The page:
Elfriede Jelinek bigraphy, stories - Austrian playwright, novelist, Nobel Prize in Literature in 2004

Elfriede Jelinek : biography

20 October 1946 -

Elfriede Jelinek ( born 20 October 1946) is an Austrian playwright and novelist. She was awarded the Nobel Prize in Literature in 2004 for her "musical flow of voices and counter-voices in novels and plays that, with extraordinary linguistic zeal, reveal the absurdity of society's clichés and their subjugating power."

The Nobel Prize

Jelinek said she felt very happy to receive the Nobel Prize, but she also felt "despair for becoming a known, a person of the public". Known for her modesty and subtle self-irony, she – a reputed feminist writer – wondered if she had been awarded the prize mainly for "being a woman", and suggested that among authors writing in German, Peter Handke, whom she praises as a "living classic", would have been a more worthy recipient.

Jelinek was criticized for not accepting the prize in person; instead, a was presented at the ceremony. Others appreciated how Jelinek revealed that she suffers from agoraphobia and social phobia, paranoid conditions that developed when she first decided to write seriously. Both conditions are anxiety disorders which can be highly disruptive to everyday functioning yet are often concealed by those affected, out of shame, or feelings of inadequacy. Jelinek has said that her anxiety disorders make it impossible for her to go to the cinema or board an airplane (in an interview she wished to be able to fly to New York to see the skyscrapers one day before dying), and she felt incapable of taking part in any ceremony. However, she stated in another tape message: "I would also very much like to be in Stockholm, but I cannot move as fast and far as my language."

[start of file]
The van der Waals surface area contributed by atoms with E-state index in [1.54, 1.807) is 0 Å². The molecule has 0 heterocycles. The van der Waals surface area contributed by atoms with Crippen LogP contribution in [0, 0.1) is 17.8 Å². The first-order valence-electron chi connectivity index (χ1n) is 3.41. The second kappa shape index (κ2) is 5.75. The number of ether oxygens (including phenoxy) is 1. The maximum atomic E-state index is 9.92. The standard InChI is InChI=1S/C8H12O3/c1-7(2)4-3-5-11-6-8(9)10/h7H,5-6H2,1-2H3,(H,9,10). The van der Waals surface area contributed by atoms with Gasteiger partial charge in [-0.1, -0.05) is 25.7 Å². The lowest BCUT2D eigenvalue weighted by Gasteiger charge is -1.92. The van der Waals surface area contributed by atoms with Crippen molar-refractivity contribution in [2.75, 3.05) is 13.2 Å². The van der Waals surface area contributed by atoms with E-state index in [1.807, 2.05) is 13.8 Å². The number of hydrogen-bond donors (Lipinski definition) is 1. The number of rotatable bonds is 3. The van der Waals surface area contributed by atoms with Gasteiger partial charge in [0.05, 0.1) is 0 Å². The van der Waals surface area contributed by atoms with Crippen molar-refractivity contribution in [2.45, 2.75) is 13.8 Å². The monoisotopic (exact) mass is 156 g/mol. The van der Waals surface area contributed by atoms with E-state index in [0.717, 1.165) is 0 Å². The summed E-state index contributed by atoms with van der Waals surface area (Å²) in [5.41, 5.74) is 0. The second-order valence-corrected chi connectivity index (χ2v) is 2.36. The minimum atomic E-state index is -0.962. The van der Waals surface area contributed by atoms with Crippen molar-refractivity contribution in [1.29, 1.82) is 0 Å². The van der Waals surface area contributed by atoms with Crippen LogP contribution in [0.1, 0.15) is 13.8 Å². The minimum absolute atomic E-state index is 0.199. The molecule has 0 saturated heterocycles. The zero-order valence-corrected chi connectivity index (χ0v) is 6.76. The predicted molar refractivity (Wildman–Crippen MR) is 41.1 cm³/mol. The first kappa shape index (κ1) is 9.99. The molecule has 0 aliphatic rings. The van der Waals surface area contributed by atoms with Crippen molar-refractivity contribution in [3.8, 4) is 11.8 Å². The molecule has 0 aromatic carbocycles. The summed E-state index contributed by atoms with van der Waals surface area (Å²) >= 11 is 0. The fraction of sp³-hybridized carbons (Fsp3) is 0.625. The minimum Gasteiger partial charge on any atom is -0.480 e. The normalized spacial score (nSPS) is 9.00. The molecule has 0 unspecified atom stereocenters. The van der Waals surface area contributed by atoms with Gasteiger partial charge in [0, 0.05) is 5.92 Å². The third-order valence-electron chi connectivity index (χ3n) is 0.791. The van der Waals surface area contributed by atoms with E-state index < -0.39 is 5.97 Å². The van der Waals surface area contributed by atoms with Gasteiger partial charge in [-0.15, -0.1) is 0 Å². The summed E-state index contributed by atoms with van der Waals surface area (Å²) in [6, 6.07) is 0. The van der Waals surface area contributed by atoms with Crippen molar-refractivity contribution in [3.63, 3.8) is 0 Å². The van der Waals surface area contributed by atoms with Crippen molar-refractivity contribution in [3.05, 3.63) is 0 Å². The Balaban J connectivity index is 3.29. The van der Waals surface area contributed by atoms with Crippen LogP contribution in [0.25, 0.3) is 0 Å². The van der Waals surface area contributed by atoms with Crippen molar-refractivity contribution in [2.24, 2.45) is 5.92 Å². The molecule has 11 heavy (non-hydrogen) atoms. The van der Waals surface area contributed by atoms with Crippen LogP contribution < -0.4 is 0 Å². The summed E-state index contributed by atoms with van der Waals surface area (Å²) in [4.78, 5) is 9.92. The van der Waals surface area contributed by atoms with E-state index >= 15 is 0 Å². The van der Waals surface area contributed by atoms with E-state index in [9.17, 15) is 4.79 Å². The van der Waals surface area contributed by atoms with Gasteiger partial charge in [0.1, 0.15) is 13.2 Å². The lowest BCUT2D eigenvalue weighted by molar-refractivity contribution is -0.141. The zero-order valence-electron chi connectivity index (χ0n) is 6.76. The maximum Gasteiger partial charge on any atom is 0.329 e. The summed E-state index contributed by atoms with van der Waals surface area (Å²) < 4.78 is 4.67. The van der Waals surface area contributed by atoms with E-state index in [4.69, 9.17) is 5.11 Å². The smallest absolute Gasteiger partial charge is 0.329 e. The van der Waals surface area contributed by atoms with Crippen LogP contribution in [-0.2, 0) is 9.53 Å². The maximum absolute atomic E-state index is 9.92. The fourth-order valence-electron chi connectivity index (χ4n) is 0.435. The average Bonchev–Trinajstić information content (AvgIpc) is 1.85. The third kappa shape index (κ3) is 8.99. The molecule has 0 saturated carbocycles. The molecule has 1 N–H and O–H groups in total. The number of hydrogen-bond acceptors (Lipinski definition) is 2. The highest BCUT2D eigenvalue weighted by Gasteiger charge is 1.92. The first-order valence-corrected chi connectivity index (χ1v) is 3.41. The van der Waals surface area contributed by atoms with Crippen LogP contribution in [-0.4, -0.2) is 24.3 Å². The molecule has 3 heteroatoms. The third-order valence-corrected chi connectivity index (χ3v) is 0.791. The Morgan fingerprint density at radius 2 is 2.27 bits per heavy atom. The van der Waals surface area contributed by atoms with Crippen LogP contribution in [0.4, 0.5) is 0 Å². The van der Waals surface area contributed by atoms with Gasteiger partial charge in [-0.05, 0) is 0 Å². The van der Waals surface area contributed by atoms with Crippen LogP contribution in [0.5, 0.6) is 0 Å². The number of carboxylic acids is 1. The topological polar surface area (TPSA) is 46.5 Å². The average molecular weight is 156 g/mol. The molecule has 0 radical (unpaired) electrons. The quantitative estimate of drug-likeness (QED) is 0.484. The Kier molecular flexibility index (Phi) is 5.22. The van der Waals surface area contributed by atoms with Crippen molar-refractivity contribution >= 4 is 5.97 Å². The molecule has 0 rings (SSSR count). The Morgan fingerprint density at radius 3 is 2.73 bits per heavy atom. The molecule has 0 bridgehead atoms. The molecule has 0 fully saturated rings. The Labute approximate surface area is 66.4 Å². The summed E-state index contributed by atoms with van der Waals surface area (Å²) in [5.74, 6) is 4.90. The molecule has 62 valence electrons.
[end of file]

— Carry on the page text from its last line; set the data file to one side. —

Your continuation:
In 2005, Knut Ahnlund left the Swedish Academy in protest, describing Jelinek's work as "whining, unenjoyable public pornography", as well as "a mass of text shovelled together without artistic structure". He said later that her selection for the prize "has not only done irreparable damage to all progressive forces, it has also confused the general view of literature as an art"."". Boston Globe, October 12, 2005.

Awards and honors

  • 1998: Georg Büchner Prize
  • 2002: Mülheimer Dramatikerpreis
  • 2004: Hörspielpreis der Kriegsblinden for Jackie
  • 2004: Franz Kafka Prize
  • 2004: Nobel Prize in Literature
  • 2004: Stig Dagerman Prize
  • 2004: Mülheimer Dramatikerpreis
  • 2009: Mülheimer Dramatikerpreis
  • 2011: Mülheimer Dramatikerpreis


Jelinek was born on 20 October 1946 in Mürzzuschlag, Styria, Austria, the daughter of Olga Ilona (née Buchner), a personnel director, and Friedrich Jelinek. She was raised in Vienna by her Romanian-German Catholic mother and Czech Jewish father (whose surname "Jelinek" means "little deer" in Czech).http://www.poetryfoundation.org/bio/elfriede-jelinek

Her father was a chemist, who managed to avoid persecution during the Second World War by working in strategically important industrial production. However, several dozen family members became victims of the Holocaust. Her mother, with whom she shared the household even as an adult, and with whom she had a difficult relationship, was from a formerly prosperous Vienna family. As a child, Elfriede suffered from what she considered an over-restrictive education in a Roman Catholic convent school in Vienna. Her mother planned a career for her as a musical wunderkind. Elfriede was instructed in piano, organ, guitar, violin, viola and recorder from an early age. Later, she went on to study at the Vienna Conservatory, where she graduated with an organist diploma; during this time, Jelinek tried to meet her mother's high expectations while coping with her psychologically ill father. Jelinek also studied art history and theater at the University of Vienna. However, she had to discontinue her studies due to an anxiety disorder, which resulted in self-isolation at her parents' house for a year. During this time, she began serious literary work as a form of therapy. After a year, she began to feel comfortable leaving the house, often in the presence of her mother.

Living octopus

Living octopus

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